If you have been following the very public discussions of the Sandernistas about what to demand at and after the Democratic National Convention in exchange for enthusiastic support of the party nominee, you’ve probably noticed that “open primaries” are on most lists. In some respects that’s just a contemporaneous impulse based on Sanders’s unquestioned appeal to Democratic-leaning independents in this year’s primaries. To the magical thinker, some sort of party gesture in favor of banning closed primaries retroactively shows Bernie should have won after all. But the discussion also reflects a long-standing argument — which, ironically, party “centrists” used to regularly make — that encouraging independents to participate in Democratic primaries is a good way to grow the party base and to prepare Democratic candidates for general elections.
Meanwhile, on the Republican side, the talk at both the grassroots and elite levels about primary rules is very different:
Conservatives, still reeling over the looming nomination of Donald Trump, are pushing new Republican primary rules that might have prevented the mogul’s victory in the first place: shutting out independents and Democrats from helping to pick the GOP nominee ...
The advocates are finding a sympathetic ear at the very top of the party. Republican National Committee Chairman Reince Priebus has long supported closed primaries, but has never had a constituency to back him on it.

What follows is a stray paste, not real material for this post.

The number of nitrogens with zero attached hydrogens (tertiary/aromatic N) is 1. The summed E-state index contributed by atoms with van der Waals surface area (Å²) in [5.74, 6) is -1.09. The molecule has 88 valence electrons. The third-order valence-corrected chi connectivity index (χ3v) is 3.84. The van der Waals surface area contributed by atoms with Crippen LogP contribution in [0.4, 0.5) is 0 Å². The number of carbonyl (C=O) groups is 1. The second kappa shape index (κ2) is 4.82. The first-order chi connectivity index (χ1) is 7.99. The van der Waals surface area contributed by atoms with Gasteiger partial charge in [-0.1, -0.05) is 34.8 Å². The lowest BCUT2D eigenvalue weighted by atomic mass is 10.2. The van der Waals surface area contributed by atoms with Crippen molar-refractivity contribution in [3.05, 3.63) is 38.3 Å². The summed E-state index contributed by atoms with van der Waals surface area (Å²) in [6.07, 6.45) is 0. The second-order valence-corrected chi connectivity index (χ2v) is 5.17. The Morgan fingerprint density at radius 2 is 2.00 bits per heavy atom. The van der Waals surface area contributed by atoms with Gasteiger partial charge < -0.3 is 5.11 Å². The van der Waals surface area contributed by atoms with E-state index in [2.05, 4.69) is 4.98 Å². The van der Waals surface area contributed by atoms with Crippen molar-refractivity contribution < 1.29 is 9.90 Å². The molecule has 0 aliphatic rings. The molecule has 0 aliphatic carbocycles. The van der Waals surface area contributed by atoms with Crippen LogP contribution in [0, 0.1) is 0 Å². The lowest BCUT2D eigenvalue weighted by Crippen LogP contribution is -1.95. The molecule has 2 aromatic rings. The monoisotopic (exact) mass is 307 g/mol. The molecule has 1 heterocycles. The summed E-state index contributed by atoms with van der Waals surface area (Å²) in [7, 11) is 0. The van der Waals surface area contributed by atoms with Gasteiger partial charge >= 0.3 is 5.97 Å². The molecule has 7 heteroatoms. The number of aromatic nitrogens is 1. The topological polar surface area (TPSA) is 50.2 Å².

Now you could say these opposite impulses have in common a “sore loser” motive. Still, they represent a very different level of self-confidence about the appeal of the two parties’ core ideologies: the Democratic Left, which used to call itself the “Democratic wing of the Democratic Party,” thinks a broader party base would be more progressive, while the Republican Right wants as small a tent as possible.
Having said all that, it’s unlikely either party will immediately change the system. For one thing, primary access rules are generally set by state governments and (when allowed by state laws) state parties; only some cumbersome and politically perilous carrot-and-stick process is available to the national parties to influence these rules. It will be particularly troublesome for state governments to set up primaries that comply with both parties’ rules if they are tugging in opposite directions. Additionally, implementing a uniform closed-primary system like so many Republicans want would be problematic in states that do not and have never had party registration. Beyond that, there are other ways to skin the cat and make it easier or harder for independents to participate in primaries, such as manipulating re-registration deadlines (opportunities to easily change party affiliation at the polls or caucus-site make the open-closed distinction largely irrelevant).
But without question, if either or both parties want to send a big bold signal to independents by passing some sort of resolution or hortatory rules change at their conventions, they can do so. Among Democrats, more than enough Clinton Democrats from open-primary states would likely join Sanders delegates to create a comfortable majority for some “open the primaries” gesture in Philadelphia. And among Republicans, a close-the-primaries gesture is precisely the sort of measure that could provide an outlet for frustrated delegates bound to Donald Trump on the first ballot but free to disrespect the mogul on rules and platform votes. But Republicans should beware: All else being equal, closing doors is far less popular than opening them.